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Asia Today ISSN 1861-4604 Friday, October 20, 2017

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Obama in Germany: Free trade deal, global security issues discussed

Discussed global security issues

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HANOVER, Germany - In what is being seen as his last visit to Germany as the U.S. President, Barack Obama met with German Chancellor Angela Merkel and discussed global security issues and the much opposed trans-Atlantic free trade deal.> Big News Network

After meeting Merkel in Hanover, Obama addressed a joint press conference with the Chancellor and stressed on the importance of U.S. and the European Union to keep pressing for a trans-Atlantic free trade deal.

Addressing global media, Obama declared that he was confident that the U.S. and EU would succeed in negotiating a new trans-Atlantic trade deal by the end of the year. He reiterated that the benefits of such an agreement were "indisputable."

He said, “When we’re in the heat of campaigns, people are naturally going to worry more about what’s lost than what’s gained, with respect to trade agreements. I’m confident we are going to be able to get this done.”

Obama justified the push by claiming that there would be problems if the U.S. failed to remain competitive in the face of growing economies in Asia.

The U.S. President said that the U.S.’ free trade pact with the EU, referred to as “the Trans-Atlantic Trade and Industrial Pact (TTIP) would remove unnecessary bureaucratic and regulatory hurdles and make business between the two partners easier.”

“I don’t anticipate that we’ll be able to have completed ratification of a deal by the end of the year, but I do anticipate we can have completed the agreement. If not, political transitions could mean this agreement is not concluded for quite some time,” he pointed out.

Experts have said that TTIP would make it easier and cheaper for companies on both sides of the Atlantic to do business. It is further said to provide a boost to the global economy amid persistent, sluggish growth.

Merkel too addressed the issue and said, “TTIP is a treaty that establishes standards in a very special way, so I want to very strongly express my support for using this window of time. It won’t come back anytime soon. So let’s work on this together.”

Obama was visiting Germany to preside over the opening of what has been labeled as the world’s leading and largest trade fair for industry technology, Hannover Messe that witnesses over 6,500 exhibitors and 200,000 visitors from 70 countries.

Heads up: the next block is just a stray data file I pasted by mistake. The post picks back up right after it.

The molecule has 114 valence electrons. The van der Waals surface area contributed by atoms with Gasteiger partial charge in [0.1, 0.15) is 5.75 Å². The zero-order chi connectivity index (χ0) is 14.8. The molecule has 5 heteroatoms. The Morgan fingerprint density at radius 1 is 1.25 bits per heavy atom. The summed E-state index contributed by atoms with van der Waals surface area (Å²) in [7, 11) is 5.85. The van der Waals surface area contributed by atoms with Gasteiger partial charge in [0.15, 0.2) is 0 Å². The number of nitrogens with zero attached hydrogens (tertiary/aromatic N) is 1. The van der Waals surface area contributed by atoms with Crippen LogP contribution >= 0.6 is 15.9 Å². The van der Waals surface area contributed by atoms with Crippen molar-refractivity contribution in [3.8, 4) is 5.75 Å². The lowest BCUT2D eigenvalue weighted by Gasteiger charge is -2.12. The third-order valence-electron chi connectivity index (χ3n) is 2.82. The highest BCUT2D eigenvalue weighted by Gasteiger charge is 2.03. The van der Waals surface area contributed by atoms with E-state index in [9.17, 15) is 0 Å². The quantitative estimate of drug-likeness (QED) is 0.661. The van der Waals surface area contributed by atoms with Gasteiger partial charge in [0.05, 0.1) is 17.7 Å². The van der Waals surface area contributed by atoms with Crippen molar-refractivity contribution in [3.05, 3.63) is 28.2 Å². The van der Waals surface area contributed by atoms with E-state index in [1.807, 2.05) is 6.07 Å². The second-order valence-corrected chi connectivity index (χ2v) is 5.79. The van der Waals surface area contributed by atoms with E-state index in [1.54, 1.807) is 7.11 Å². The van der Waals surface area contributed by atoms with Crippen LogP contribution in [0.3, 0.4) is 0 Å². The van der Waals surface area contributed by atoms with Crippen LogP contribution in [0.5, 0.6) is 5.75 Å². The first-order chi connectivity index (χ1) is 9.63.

The visit by Obama comes merely a day after over 35,000 people staged a fierce opposition to the trade agreement in Germany that is reportedly set to cover over 800 million people. Protesters marched in Hannover and gathered at Opera Square where they claiming that the agreement will erode consumer and environmental protections.

Meanwhile, Obama’s discussion with Merkel also covered the persistent refugee crisis. German media reported that the U.S. President praised Merkel, calling her a “trusted partner” and appreciated her “courageous” handling of the refugee crisis. He further praised Merkel’s “real political and moral leadership” in welcoming more than 1 million migrants in 2015 and said that “she is on the right side of history.”

Discussions also focused on global security concerns like the constant threat by the Islamic State (ISIS) militant group.

Obama said Germany and U.S. remain united in their determination to destroy “this barbaric organisation.” He further thanked Merkel for her strong support as a member of the international coalition that is working in Iraq.

Obama said, “Germany has taken the important step of equipping Kurdish forces in Iraq, and Germany is preparing to lead the training mission of local forces in Erbil. Germany is a close partner in combating the threat of foreign terrorist fighters, which was the focus of a special session of the U.N. Security Council that I chaired last fall. And under Angela's leadership, Germany is moving ahead with new legislation to prevent fighters from traveling to and from Syria and Iraq.”

Obama also added, “We remain deeply concerned about the upsurge in fighting in Syria over the last several days, and we continue to agree that the only real durable solution is a political solution that moves Syria towards an inclusive government that represents all Syrians.”

Merkel spoke about her comments on creating “safe zones” while on her trip to meet Syrian refugees in Turkey’s Gaziantep.

She defended her stance claiming that these areas needed to be created so people could feel safe, receive food and humanitarian supplies without worrying about war.

She added, “These safe zones, however, needed to be part of the Geneva peace talks on Syria.” Merkel said her proposal for safe zones in Syria consists of international efforts to bring peace to the country.

Obama, however, said establishing safe zones in Syria would be difficult without the US "essentially being willing to take over a chunk of that country."

Both the leaders are also said to be in “absolute agreement” of implementing the Minsk peace deal and were said to be gauging ways to do the same.

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